- Motion events: Visual movement in the camera’s vision.
- Sound events: Audio disturbances picked up by the camera’s microphone.
- PIR events: Infrared movement detection for living bodies (e.g. pets and intruders).
- Doorbell and sensor events: More on this below.
When using the event-triggered recording, you’ll receive a mobile notification when the trigger is tripped, and the recording will keep going until it determines that the event has passed. You can set an interval setting for how long the camera should wait before detecting another event.
There is an event log that you can use to jump directly to a specific event and view the accompanying recording. Unfortunately, you can’t decouple the event-triggered recording from push notifications. I would much prefer to disable notifications and browse the log on-demand, but alas, push notifications are mandatory and can’t be disabled.
I found that motion detection was excellent during the day, PIR detection was excellent during the night, the door sensor performed consistently, but the sound detection was spotty. No matter which sensitivity setting I used, it triggered inconsistently—but no bother for me, as I don’t find sound-based triggers useful in general.
There’s also an optional siren that gives off a 110 dB audio blast when an event is triggered.
Of course, you can create a recording schedule—multiple entries that each indicate days of the week and times of the day—and everything mentioned above about video recording will only happen during the recording schedule’s days and times. If you only want the camera to be active at night, or when you’re away at work, you can do that.
You can also manually create photo snapshots using the mobile app. These snapshots are saved to your phone.
The Bosma X1’s product description says it captures in video resolutions up to 1080p “with superior optics”. The footage was satisfactory—more than good enough for a home surveillance camera, but nothing outstanding.
Strangely, the recorded video files are saved in an uncommon AVI format that wasn’t immediately readable by my MacBook or Adobe Premiere. I had to convert the videos by hand to MP4 using Handbrake before I could view them outside of the camera itself.
Furthermore, the snapshots were terrible. No matter which setting I chose, the resulting image always came out as 720×431 pixels and the quality was smudgy, blurry, and just plain bad. However, the image taken in 1080p mode was slightly clearer than the others, so I assume the image source is taken at the current resolution of the camera but then heavily compressed when saving.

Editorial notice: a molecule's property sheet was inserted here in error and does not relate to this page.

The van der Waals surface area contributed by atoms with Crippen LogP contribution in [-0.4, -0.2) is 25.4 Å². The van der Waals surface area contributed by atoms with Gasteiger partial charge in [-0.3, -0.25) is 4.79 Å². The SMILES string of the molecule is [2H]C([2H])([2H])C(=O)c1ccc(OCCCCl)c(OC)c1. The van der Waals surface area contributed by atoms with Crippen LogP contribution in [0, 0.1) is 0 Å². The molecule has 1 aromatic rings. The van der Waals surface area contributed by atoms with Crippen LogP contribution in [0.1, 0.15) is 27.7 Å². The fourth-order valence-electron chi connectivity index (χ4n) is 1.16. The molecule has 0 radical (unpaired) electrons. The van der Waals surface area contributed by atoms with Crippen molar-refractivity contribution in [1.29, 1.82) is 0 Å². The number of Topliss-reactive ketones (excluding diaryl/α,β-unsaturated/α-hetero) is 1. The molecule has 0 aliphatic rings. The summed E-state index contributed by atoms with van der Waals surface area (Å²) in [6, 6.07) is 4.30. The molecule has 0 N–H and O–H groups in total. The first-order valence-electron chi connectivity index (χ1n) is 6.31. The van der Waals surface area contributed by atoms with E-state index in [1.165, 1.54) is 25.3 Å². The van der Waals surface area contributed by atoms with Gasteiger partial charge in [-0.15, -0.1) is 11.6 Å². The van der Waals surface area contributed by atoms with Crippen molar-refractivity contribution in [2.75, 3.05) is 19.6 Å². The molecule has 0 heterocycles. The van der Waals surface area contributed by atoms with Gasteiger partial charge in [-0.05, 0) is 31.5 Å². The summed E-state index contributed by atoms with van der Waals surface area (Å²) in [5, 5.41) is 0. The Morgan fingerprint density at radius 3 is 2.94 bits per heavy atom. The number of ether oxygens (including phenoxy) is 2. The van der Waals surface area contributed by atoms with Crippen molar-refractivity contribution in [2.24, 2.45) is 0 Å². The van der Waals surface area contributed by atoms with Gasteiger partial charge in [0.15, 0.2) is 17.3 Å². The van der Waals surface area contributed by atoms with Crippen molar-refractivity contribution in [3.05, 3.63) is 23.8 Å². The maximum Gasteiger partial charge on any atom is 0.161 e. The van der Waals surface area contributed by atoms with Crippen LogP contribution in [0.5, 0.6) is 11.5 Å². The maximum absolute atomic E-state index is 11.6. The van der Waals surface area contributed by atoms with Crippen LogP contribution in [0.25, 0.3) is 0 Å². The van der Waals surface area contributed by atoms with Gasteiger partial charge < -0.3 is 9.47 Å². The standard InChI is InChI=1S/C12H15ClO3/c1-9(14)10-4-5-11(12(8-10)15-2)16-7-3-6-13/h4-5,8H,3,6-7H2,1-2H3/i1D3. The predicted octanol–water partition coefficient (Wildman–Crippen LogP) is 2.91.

The audio is disappointing, both in video recordings and using real-time two-way talk. It’s garbled, low quality, and I had trouble making out conversations even when they took place near the camera. I don’t demand much audio quality from security cameras, but when the audio can’t be understood, it makes me wonder why even have it as a feature?
As mentioned above, the Bosma X1 comes with two accessories: a door/window sensor and a wireless doorbell.
The door/window sensor is a tiny two-piece device that triggers an event when the two are pulled apart. So, you attach one to the edge of a door and attach the other to the doorjamb, or one to the edge of a window and the other to the window frame. When the door or window is opened, the camera will be triggered. It works well, but too bad the kit only comes with one pair.
The wireless doorbell is a lightweight device that you can stick on the wall outside your door once you’ve paired it with your camera, which is as simple as long-pressing it while in proximity. When pressed, the Bosma X1 plays a distinct doorbell sound effect, sends you a mobile notification, and you can set a “preset position” to which the camera turns to. It’s nice in theory, but the camera never returns to its previous position, and from what I can tell there’s no way to disable the preset position once it’s configured.
Bosma X1: Final Thoughts
While the Bosma X1 is a decent indoor security camera, it’s too expensive for what’s on offer. Sure, it does everything it claims to do, and it does those things well enough, and the feature set is on par with competing cameras. However, the video quality leaves me wanting, the various minor flaws do add up, and the accessories aren’t useful enough to justify the price. Unless you can get it at a discount, I’d pass. Luckily for you, that’s exactly what we have! Valid until June 30, 2019, you can get 20% off the Bosma X1 standard kit (including all the bits mentioned in this review) using the coupon code 20OFFBOSMA on Amazon.